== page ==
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Limbo & Inside: The Use of Film Grain In Video Game Post-processing

When and when not to use it is a serious question…

“One of the interesting byproducts of the digitization of everything is the steep rise in nostalgia for physicality”. The resurgence of the sell of vinyl records took place only after several years of digital music dominance. The talk about the smell of paper books only became relevant when digital books started to threaten their existence. It is no different for films, specifically “film grain”.


Film grain is the byproduct of shooting movies on “film”, before the age of digital cinema. Much effort was put into improving the image quality of films, and thus the elimination of film grain (more than often taken as having a negative impact) that the majority of today’s films were shot on digital cameras offering sharp and clean images. The success of instagram, however, revised and transformed “film grain” into a new aesthetic fetish, so much so that it’s almost a no-brainer for many of us of throw a “film grain” filter onto whatever dull images we’ve shot to inject it with a mote zest. Interesting enough, post-production of quite a few of today’s films deliberately adds film grain overlay on the originally clean digital film to evoke that sense of nostalgia and aesthetic.


The trend eventually made its way into video games. The Last of Us Part II and Cyberpunk 2077 are two examples, right off my head, that showcase liberal use of film grain overlay on an essentially digital media. To what extent has this new found fetish helped the final production is, however, up to debate. There is no hard rule outright forbidding the use of film grain in video games; admittedly the choice is entirely up to the creator. But I would argue that in many cases the use of film grain in video games is unnecessary; and I will illustrate why its appearance in Playdead’s Limbo and INSIDE are pertinent and appropriate.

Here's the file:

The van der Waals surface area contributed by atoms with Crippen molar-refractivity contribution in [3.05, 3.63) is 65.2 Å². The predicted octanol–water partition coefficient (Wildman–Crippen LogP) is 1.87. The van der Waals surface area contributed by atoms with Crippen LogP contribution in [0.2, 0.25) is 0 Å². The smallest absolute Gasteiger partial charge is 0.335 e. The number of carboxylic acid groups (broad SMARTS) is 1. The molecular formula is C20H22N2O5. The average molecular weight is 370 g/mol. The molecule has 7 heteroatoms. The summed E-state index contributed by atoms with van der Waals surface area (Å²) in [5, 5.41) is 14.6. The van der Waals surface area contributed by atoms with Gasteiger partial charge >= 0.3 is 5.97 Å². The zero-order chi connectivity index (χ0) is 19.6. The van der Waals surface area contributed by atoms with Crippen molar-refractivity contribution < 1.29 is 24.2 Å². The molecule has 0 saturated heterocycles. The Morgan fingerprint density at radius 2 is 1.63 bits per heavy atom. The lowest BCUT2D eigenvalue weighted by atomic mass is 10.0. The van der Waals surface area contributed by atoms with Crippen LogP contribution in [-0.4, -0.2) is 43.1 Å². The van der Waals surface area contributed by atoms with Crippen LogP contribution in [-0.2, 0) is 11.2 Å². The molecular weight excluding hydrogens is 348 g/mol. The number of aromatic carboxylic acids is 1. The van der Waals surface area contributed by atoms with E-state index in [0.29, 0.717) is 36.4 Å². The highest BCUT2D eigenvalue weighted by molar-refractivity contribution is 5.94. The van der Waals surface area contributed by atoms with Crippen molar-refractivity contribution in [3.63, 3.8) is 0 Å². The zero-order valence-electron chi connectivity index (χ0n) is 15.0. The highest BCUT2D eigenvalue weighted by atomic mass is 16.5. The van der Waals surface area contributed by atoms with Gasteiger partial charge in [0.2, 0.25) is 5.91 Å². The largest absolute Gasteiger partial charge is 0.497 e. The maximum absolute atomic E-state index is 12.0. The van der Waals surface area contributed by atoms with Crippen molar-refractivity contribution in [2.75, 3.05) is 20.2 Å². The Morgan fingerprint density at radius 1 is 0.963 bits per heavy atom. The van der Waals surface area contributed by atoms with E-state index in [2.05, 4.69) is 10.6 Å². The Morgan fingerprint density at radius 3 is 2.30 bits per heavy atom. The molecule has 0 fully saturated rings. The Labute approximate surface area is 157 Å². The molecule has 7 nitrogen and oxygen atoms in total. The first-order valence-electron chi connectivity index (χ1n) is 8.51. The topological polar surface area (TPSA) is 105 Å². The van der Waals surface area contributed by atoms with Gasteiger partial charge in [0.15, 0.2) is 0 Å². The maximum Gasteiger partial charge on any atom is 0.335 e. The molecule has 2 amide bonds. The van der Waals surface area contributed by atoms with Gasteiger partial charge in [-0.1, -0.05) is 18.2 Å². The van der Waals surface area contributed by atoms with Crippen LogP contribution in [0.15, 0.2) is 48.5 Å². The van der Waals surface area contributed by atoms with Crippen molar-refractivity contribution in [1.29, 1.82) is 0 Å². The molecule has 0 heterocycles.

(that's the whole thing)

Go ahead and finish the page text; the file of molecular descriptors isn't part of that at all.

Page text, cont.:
Out of the two AAA cinematic games, The Last of Us Part II and Cyberpunk 2077, the former features a much more apparent and better implemented film grain plot-processing, yet both use case aim to deliver the same visual effect to the their respective audience, therefore the discussion won’t lose any validity if limited only to The Last of Us Part II.


The Last of Us Part II’s gameplay structure consists of mainly two parts: Cutscenes and third-person interactions. Think of it as a film interspersed in a game, or vice versa. The use of film grain fills the entirety of its 25 hour playthrough. During cutscenes, film grain does help the delivery: live-rendered cutscenes are meant to mimic the look of films, film grain truly fools me into believing that I am watching a film. But when it shifts seamlessly, the film grain laid on top of the third-person gameplay confuses my mind: in one hand I am controlling Ellie, I am Ellie; yet on the other hand I feel like a tangible psychological distance from Ellie, as if I am watching someone else playing this game. Film grain creates a distance between me the player and the character I am playing, as film grain is utilized as a post-processing layer regardless whether it is gameplay or cutscene.


That is not to say the film grain is completely useless in video games. Both titles from Playdead, Limbo and INSIDE, features heavy use of film grain, yet I never felt the discontinuity I felt in The Last of Us Part II. One aspect of this difference is that there is no shift between cutscene and gameplay in Limbo or INSIDE. The camera never cuts and it follows the player at an almost fixed angle throughout the entire game. In other words, the player would never put down the controller and merely watch the story unfold on screen. The reason does not stop here however. Compared to The Last of Us Part II, which treats the player as movie goer in a theatre and tells its story in a very deliberate manner, Limbo and INSIDE never let that urge to tell a story surface. In their respective subdue manners, both games let the player “discover” the story, instead of feeding the story right down player’s throat with a cutscene. The fragmented details and environmental storytelling in Limbo and INSIDE’s world never grant player an unambiguous story with definitive beginnings, mids or endings. In other world, both games’ narrative and world building intentionally keep a distance from the player right from the start: Limbo’s story happens after the playable character’s death in the physical world, INSIDE situates the player in a dystopian world without explaining anything, start to finish. The eeriness of both worlds always keep the player in a state pondering, instead of merely immersing the player in the game. Film grain helps greatly with achieving this effect. It is an easily discernible trait of film, a medium conscious of the distinction between its content and spectator. Limbo and INSIDE’s world building emphasize this distance/distinction between the world and the player, even going to some length highlighting it, but the same cannot be said for The Last of Us Part II and the majority of AAA games these days without second a thought.


So, next time you want to put film grain in a video game, think twice.


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